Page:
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Endometriosis is a gynecological condition that affects up to 10% of women. It occurs when tissue that normally lines the uterus (endometrium) develops outside of the uterine cavity. This occurs because the tissue bleeds and causes inflammation which sometimes leads to scar tissue formation and adhesions.

What is Endometriosis?

During a woman’s menstrual cycle, or period, the inside lining of the uterus (endometrium) sheds if she does not become pregnant. Instead, it can build-up and may cause damage to the underlying tissue. The most common places for endometriosis to develop are the ovaries, fallopian tubes, ligaments, and spaces surrounding the uterus and the lining of the pelvic cavity. Less commonly, it is found on other organs such as the intestines or bladder, in surgery scars or even the lungs.

Can Endometriosis Cause Infertility?

Endometriosis is associated with infertility but does not usually prevent pregnancy all together. It is estimated that 25-50% of women diagnosed with infertility have some degree of endometriosis. Fertility issues are thought to result from inflammation, scar tissue and adhesion formation and possible changes in the pelvic environment that may interfere with fertilization and/or implantation.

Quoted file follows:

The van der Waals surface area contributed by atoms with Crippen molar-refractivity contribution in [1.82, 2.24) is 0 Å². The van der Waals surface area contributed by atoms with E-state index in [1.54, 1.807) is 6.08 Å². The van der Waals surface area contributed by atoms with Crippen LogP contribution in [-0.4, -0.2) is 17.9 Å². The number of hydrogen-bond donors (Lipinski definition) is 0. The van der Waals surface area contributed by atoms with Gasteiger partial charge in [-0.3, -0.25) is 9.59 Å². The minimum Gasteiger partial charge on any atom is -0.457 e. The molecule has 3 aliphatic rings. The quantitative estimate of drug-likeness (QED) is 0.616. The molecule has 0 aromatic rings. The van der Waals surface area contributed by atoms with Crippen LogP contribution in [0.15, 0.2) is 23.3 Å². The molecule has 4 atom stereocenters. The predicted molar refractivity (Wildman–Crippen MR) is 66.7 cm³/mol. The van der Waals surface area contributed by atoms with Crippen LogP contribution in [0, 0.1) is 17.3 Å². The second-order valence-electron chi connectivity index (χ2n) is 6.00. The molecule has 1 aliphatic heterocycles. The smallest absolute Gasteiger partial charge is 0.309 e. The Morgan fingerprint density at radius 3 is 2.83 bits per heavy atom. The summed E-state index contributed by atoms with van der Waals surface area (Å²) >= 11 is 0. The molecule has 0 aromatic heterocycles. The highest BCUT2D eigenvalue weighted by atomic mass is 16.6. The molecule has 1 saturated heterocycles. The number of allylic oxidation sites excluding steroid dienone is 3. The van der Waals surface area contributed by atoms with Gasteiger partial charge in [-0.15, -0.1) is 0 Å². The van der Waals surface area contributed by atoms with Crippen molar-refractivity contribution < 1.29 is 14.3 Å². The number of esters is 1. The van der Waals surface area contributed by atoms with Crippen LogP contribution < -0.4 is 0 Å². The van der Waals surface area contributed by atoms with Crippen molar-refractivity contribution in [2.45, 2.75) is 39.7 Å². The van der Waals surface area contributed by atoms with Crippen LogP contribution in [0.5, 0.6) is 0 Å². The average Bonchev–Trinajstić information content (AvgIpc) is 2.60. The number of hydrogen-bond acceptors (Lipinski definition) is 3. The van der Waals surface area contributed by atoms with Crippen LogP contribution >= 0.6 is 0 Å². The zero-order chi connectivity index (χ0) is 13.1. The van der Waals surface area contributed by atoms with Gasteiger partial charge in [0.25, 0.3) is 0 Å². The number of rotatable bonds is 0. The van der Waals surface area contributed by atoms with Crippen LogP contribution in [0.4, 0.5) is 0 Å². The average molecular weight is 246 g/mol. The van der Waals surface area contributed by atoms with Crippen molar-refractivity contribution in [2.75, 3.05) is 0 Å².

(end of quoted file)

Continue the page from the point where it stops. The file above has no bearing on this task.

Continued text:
Can Endometriosis Cause Cancer?

Endometriosis does slightly increase the risk of certain types of ovarian cancer, but the overall risk is extremely low.

What are the Symptoms of Endometriosis?

There are a variety of symptoms associated with endometriosis, some more severe than others. A percentage of women will experience no symptoms, while others may have difficulty achieving pregnancy and/or experience pain. Other symptoms you may experience include: